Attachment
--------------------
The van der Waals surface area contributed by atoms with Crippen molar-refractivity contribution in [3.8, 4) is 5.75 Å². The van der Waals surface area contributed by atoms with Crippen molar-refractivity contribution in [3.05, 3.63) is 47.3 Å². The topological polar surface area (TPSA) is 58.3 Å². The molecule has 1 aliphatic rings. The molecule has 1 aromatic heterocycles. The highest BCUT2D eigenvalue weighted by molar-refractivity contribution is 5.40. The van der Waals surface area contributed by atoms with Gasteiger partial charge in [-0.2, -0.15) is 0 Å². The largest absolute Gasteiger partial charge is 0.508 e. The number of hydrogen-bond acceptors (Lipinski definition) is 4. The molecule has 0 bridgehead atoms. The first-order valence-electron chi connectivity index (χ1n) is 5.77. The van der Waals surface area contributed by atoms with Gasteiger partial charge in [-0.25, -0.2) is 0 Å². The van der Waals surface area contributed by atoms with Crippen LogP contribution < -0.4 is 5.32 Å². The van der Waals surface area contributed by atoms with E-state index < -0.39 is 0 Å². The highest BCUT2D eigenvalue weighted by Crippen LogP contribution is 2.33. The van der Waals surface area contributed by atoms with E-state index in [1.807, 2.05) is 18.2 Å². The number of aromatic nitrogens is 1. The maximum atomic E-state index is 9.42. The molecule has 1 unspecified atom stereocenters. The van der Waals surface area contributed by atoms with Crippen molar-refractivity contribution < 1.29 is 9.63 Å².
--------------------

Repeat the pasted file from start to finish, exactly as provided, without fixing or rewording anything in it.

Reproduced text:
The van der Waals surface area contributed by atoms with Crippen molar-refractivity contribution in [3.8, 4) is 5.75 Å². The van der Waals surface area contributed by atoms with Crippen molar-refractivity contribution in [3.05, 3.63) is 47.3 Å². The topological polar surface area (TPSA) is 58.3 Å². The molecule has 1 aliphatic rings. The molecule has 1 aromatic heterocycles. The highest BCUT2D eigenvalue weighted by molar-refractivity contribution is 5.40. The van der Waals surface area contributed by atoms with Gasteiger partial charge in [-0.2, -0.15) is 0 Å². The largest absolute Gasteiger partial charge is 0.508 e. The number of hydrogen-bond acceptors (Lipinski definition) is 4. The molecule has 0 bridgehead atoms. The first-order valence-electron chi connectivity index (χ1n) is 5.77. The van der Waals surface area contributed by atoms with Gasteiger partial charge in [-0.25, -0.2) is 0 Å². The van der Waals surface area contributed by atoms with Crippen LogP contribution < -0.4 is 5.32 Å². The van der Waals surface area contributed by atoms with E-state index < -0.39 is 0 Å². The highest BCUT2D eigenvalue weighted by Crippen LogP contribution is 2.33. The van der Waals surface area contributed by atoms with E-state index in [1.807, 2.05) is 18.2 Å². The number of aromatic nitrogens is 1. The maximum atomic E-state index is 9.42. The molecule has 1 unspecified atom stereocenters. The van der Waals surface area contributed by atoms with Crippen molar-refractivity contribution < 1.29 is 9.63 Å².